It used to be that gold and Bitcoin had a negative correlation or no relationship, but current trends indicate that the two assets are starting to move in common to some extent with regards to their perceived value as inflation hedges.
Crypto adoption continues to grow exponentially, and Bitcoin returns continue to outpace gold, so it’s only volatility that prevents it from becoming a mainstream conventional asset. Bitcoin’s volatile nature, along with its steady rise over time, is what both scares and attracts people. If Bitcoin were less volatile and, let's say, a $10 increase were extraordinary for it, as it is for fiat currencies and precious metals, then mass adoption would be inevitable. We would no longer need fiat currencies, but rather low-volatility and predictable cryptocurrency instead. Perhaps it wouldn't be Bitcoin, but an improved version of Solana or another new-generation crypto that would see the most adoption.
In the current crypto market, unknown tokens can go from zero to billions in market cap within months. This is an opportunity people are increasingly willing to take advantage of.
It’s clear that there are more players in the market now, and they understand that the BTC rally won’t last forever. Either it would lose steam and become less volatile, or it would burst like a bubble. A Bitcoin worth $1 trillion sounds crazy. In this scenario, whales would be the richest people on Earth, so what about the rest of the people? From the perspective of the global economy and the future world order, this makes no sense. On top of that, no government authority would allow such a thing to happen.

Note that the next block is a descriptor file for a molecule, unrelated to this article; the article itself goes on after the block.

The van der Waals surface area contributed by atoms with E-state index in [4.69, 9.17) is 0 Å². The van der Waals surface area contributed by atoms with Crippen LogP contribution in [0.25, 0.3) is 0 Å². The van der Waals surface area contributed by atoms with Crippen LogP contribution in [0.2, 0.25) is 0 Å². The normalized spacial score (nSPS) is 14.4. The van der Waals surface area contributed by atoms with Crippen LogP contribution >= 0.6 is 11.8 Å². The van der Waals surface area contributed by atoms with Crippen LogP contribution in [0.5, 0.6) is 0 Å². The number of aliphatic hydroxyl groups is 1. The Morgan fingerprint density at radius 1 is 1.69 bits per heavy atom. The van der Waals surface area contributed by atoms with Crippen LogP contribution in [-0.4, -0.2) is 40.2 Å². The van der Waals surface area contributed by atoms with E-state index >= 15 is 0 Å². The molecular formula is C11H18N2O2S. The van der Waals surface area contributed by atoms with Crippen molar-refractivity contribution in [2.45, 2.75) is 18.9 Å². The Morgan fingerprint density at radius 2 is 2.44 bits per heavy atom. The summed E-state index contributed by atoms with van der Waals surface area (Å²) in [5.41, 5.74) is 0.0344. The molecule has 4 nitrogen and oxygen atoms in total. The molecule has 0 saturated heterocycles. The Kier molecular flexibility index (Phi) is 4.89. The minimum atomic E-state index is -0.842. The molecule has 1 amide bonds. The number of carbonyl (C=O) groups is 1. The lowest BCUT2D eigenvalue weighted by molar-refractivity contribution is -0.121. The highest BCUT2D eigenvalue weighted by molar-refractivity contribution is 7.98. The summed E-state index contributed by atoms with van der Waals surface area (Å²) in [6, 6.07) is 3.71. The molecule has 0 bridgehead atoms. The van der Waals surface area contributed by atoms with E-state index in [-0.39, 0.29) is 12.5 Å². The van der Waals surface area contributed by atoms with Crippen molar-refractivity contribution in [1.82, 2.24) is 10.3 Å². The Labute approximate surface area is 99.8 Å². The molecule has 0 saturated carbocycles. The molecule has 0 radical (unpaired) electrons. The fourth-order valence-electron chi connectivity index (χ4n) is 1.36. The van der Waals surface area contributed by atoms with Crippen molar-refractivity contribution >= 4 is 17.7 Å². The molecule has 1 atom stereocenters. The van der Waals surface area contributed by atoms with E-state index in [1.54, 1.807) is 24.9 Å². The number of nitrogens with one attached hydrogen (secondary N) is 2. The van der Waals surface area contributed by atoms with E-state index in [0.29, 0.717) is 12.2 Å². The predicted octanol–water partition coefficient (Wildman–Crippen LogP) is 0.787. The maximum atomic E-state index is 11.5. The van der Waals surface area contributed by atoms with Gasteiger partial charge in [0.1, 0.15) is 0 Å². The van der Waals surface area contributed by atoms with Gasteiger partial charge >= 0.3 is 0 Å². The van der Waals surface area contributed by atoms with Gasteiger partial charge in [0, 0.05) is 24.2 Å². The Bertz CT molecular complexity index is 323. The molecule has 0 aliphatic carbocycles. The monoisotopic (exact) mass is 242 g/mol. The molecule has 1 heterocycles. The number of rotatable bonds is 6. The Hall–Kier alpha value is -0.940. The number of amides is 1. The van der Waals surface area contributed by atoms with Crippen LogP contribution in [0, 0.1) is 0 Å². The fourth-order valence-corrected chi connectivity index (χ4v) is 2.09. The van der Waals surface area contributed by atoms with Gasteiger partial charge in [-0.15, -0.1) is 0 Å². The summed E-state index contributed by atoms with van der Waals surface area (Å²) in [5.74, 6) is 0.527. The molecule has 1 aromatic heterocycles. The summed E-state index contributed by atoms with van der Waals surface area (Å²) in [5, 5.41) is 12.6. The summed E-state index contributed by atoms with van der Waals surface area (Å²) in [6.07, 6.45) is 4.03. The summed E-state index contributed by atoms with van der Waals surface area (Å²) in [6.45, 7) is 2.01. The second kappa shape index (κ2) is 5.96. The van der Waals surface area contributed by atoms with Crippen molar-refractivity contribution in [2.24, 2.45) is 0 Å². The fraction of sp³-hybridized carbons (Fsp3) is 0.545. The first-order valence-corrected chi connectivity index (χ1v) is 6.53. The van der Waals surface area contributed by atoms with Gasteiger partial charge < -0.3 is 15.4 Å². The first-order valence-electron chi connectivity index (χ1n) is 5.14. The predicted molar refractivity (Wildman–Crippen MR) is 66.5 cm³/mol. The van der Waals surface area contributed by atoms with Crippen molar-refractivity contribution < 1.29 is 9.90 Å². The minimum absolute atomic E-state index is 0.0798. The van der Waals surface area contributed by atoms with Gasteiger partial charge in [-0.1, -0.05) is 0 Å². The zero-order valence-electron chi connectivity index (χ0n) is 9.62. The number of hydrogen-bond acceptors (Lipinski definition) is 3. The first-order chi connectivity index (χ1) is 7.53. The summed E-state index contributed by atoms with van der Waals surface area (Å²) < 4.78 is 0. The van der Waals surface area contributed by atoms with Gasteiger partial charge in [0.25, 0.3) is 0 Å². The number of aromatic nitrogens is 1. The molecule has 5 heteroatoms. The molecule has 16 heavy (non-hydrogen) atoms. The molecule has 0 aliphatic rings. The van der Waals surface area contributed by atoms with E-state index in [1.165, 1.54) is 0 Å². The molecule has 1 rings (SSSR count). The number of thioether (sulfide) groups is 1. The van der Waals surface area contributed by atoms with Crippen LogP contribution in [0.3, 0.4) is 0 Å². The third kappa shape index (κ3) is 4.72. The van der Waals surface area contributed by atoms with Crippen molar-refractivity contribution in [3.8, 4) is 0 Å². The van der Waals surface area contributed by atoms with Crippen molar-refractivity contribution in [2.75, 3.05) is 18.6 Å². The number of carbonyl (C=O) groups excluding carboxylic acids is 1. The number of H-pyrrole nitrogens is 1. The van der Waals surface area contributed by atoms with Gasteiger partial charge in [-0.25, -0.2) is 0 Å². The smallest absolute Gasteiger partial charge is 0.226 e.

Therefore, Bitocin would either lose volatility (which is hard to imagine) or lose interest (even more improbable). It could also change into another form, or perhaps we'll have yet another crypto which would be linked to sustainability and eco-friendliness, as this is currently a global trend.
While Bitcoin is still a volatile asset, it's likely to face off against other assets in the medium to high risk investment segment in the coming years. Therefore, if you do your own research and limit your investment to what you are comfortable losing, it can be really profitable.
Moreover, cryptocurrency enthusiasts willing to go deeper can find a variety of up-and-coming altcoins that have the potential to yield good profits.
This article has been prepared by ChangeNOW for information purposes only. Any opinions, news, research, analyses, prices, charts, or other information contained herein are provided as general market information and do not constitute investment advice. ChangeNOW assumes no responsibilities for errors, inaccuracies, or omissions in this article, nor shall it be liable for damages arising out of any person's reliance upon this information. ChangeNOW.io is under no obligation to update or keep current the information herein. Past performance is not indicative of future results.